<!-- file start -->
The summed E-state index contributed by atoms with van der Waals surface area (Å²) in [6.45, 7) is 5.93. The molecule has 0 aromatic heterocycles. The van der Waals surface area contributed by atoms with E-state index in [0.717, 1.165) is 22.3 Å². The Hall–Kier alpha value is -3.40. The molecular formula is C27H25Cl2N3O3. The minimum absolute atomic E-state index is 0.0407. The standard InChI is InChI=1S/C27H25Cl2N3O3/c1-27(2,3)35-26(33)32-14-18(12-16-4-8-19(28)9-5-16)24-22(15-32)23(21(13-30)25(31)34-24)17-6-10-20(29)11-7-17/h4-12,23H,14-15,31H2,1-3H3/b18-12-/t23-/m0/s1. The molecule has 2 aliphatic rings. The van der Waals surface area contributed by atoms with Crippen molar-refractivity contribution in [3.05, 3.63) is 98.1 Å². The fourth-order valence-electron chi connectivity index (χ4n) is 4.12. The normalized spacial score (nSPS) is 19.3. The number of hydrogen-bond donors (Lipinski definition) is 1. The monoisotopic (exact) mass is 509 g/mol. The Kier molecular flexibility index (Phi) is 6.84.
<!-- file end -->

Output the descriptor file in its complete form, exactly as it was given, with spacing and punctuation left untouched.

The summed E-state index contributed by atoms with van der Waals surface area (Å²) in [6.45, 7) is 5.93. The molecule has 0 aromatic heterocycles. The van der Waals surface area contributed by atoms with E-state index in [0.717, 1.165) is 22.3 Å². The Hall–Kier alpha value is -3.40. The molecular formula is C27H25Cl2N3O3. The minimum absolute atomic E-state index is 0.0407. The standard InChI is InChI=1S/C27H25Cl2N3O3/c1-27(2,3)35-26(33)32-14-18(12-16-4-8-19(28)9-5-16)24-22(15-32)23(21(13-30)25(31)34-24)17-6-10-20(29)11-7-17/h4-12,23H,14-15,31H2,1-3H3/b18-12-/t23-/m0/s1. The molecule has 2 aliphatic rings. The van der Waals surface area contributed by atoms with Crippen molar-refractivity contribution in [3.05, 3.63) is 98.1 Å². The fourth-order valence-electron chi connectivity index (χ4n) is 4.12. The normalized spacial score (nSPS) is 19.3. The number of hydrogen-bond donors (Lipinski definition) is 1. The monoisotopic (exact) mass is 509 g/mol. The Kier molecular flexibility index (Phi) is 6.84.